Heijs, B., Potthoff, A., Soltwisch, J., and Dreisewerd, K. (2020). MALDI-2 for the enhanced analysis of N-linked glycans by mass spectrometry imaging. Anal. Chem. 92, 13904–13911. doi: 10.1021/acs.analchem.0c02732

PubMed Abstract | CrossRef Full Text | Google Scholar

Hirabayashi, J. (2004). Lectin-based structural glycomics: Glycoproteomics and glycan profiling. Glycocon. J. 21, 35–40. doi: 10.1023/B:GLYC.0000043745.18988.a1

CrossRef Full Text | Google Scholar

Hirano-Sakamaki, W., Sugiyama, E., Hayasaka, T., Ravid, R., Setou, M., and Taki, T. (2015). Alzheimer’s disease is associated with disordered localization of ganglioside GM1 molecular species in the human dentate gyrus. FEBS Lett. 589, 3611–3616. doi: 10.1016/j.febslet.2015.09.033

PubMed Abstract | CrossRef Full Text | Google Scholar

Holst, S., Heijs, B., De Haan, N., Van Zeijl, R. J. M., Briaire-De Bruijn, I. H., Van Pelt, G. W., et al. (2016). Linkage-specific in situ sialic acid derivatization for N-glycan mass spectrometry imaging of formalin-fixed paraffin-embedded tissues. Anal. Chem. 88, 5904–5913. doi: 10.1021/acs.analchem.6b00819

PubMed Abstract | CrossRef Full Text | Google Scholar

Hu, Y., Zhou, S., Khalil, S. I., Renteria, C. L., and Mechref, Y. (2013). Glycomic profiling of tissue sections by LC-MS. Anal. Chem. 85, 4074–4079. doi: 10.1021/ac400106x

PubMed Abstract | CrossRef Full Text | Google Scholar

Huang, C. C., and Aminoff, D. (1972). Enzymes that destroy blood group specificity. V. the oligosaccharase of Clostridium perfringens. J. Biol. Chem. 247, 6737–6742. doi: 10.1016/S0021-9258(19)44648-6

CrossRef Full Text | Google Scholar

Hwang, H., Zhaang, J., Chung, K. A., Leverenz, J. B., Zabetian, C. P., Peskind, E. R., et al. (2010). Glycoproteomics in neurodegenerative diseases. Mass Spectrom. Rev. 29, 79–125. doi: 10.1002/mas.20221

PubMed Abstract | CrossRef Full Text | Google Scholar

Ihara, Y. (2015). In Glycoscience: Biology and Medicine, Vol. 2. 1091–1099. city pub.

Google Scholar

Ikeda, K., and Taguchi, R. (2010). Highly sensitive localization analysis of gangliosides and sulfatides including structural isomers in mouse cerebellum sections by combination of laser microdissection and hydrophilic interaction liquid chromatography/electrospray ionization mass spectrometry with theoretically expanded multiple reaction monitoring. Rapid Commun. Mass Spectrom. 24, 2957–2965. doi: 10.1002/rcm.4716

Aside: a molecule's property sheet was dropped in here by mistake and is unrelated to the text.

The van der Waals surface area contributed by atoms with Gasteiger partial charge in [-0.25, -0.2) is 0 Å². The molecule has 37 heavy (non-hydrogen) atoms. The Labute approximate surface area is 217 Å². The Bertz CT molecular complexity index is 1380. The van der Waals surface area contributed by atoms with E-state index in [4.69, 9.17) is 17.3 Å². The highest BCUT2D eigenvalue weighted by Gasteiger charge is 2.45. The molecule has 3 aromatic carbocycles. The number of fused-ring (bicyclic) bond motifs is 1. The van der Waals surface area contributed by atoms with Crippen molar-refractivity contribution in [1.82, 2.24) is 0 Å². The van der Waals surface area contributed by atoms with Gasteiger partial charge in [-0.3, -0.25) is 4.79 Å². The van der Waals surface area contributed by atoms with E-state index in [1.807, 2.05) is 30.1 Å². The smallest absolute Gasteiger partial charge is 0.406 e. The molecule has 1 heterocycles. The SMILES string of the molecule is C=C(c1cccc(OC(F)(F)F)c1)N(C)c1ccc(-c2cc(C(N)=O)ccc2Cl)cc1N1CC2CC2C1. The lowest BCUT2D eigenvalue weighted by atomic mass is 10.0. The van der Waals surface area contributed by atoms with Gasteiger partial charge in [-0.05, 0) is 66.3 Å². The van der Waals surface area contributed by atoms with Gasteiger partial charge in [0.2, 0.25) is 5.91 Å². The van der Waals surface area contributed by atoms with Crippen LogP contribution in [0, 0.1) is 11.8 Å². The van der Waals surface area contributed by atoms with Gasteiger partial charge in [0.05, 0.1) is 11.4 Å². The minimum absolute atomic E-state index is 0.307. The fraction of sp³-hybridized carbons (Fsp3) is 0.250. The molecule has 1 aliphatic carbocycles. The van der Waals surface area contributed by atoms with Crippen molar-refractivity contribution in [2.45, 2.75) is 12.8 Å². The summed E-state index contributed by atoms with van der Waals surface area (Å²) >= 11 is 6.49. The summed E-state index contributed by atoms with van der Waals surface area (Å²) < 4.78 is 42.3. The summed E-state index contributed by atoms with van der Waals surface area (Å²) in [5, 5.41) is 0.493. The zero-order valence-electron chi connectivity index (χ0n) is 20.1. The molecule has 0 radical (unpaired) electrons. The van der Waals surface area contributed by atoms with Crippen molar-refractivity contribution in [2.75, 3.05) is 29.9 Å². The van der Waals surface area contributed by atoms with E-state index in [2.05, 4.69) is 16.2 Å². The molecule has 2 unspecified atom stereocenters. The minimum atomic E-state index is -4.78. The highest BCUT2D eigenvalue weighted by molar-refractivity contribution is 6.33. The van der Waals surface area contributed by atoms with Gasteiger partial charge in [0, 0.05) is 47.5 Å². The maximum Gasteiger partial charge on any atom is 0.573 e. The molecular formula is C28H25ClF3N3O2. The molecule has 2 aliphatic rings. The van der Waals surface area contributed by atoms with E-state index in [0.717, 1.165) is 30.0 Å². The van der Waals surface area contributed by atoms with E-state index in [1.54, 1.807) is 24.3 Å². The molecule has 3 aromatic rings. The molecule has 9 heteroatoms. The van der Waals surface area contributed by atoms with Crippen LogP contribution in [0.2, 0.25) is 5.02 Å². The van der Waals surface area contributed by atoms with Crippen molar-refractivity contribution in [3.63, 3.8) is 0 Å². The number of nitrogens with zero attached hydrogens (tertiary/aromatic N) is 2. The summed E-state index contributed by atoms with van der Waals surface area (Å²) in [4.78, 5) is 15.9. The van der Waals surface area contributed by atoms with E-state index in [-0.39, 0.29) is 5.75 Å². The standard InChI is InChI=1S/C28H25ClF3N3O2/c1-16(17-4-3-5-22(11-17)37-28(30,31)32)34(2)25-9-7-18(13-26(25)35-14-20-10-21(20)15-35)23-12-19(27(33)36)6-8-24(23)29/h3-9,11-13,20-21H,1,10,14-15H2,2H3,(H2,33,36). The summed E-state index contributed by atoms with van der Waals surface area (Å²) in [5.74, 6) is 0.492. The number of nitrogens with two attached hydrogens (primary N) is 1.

PubMed Abstract | CrossRef Full Text | Google Scholar

Imperiali, B., and O’Connor, S. E. (1999). Effect of N-linked glycosylatian on glycopeptide and glycoprotein structure. Curr. Opin. Chem. Biol. 3, 643–649. doi: 10.1016/S1367-5931(99)00021-6

CrossRef Full Text | Google Scholar

Iqbal, S., Fard, M. G., Everest-Dass, A., Packer, N. H., and Parker, L. M. (2018). Understanding cellular glycan surfaces in the central nervous system. Biochem. Soc. Trans. 47, 89–100. doi: 10.1042/BST20180330

PubMed Abstract | CrossRef Full Text | Google Scholar

Islam, A., Takeyama, E., Al Mamun, M., Sato, T., Horikawa, M., Takahashi, Y., et al. (2020). Green nut oil or DHA supplementation restored decreased distribution levels of DHA containing phosphatidylcholines in the brain of a mouse model of dementia. Metabolites 10:153. doi: 10.3390/metabo10040153

PubMed Abstract | CrossRef Full Text | Google Scholar

Iwase, H., and Hotta, K. (1993). Release of O-linked glycoprotein glycans by endo-alpha-N-acetylgalactosaminidase. Methods Mol. Biol. 14, 151–159. doi: 10.1385/0-89603-226-4:151

CrossRef Full Text | Google Scholar

Jackson, S. N., Muller, L., Roux, A., Oktem, B., Moskovets, E., Doroshenko, V. M., et al. (2018). AP-MALDI mass spectrometry imaging of gangliosides using 2,6-dihydroxyacetophenone. J. Am. Soc. Mass Spectrom. 29, 1463–1472. doi: 10.1007/s13361-018-1928-8

PubMed Abstract | CrossRef Full Text | Google Scholar

Jacobsen, J. H. W., Parker, L. M., Everest-Dass, A. V., Schartner, E. P., Tsiminis, G., Staikopoulos, V., et al. (2016). Novel imaging tools for investigating the role of immune signalling in the brain. Brain. Behav. Immun. 58, 40–47. doi: 10.1016/j.bbi.2016.04.014

PubMed Abstract | CrossRef Full Text | Google Scholar

Jobling, M. G., Yang, Z., Kam, W. R., Lencer, W. I., and Holmes, R. K. (2012). A single native ganglioside GM1-binding site is sufficient for cholera toxin to bind to cells and complete the intoxication pathway. MBio 3, e401–e412. doi: 10.1128/mBio.00401-12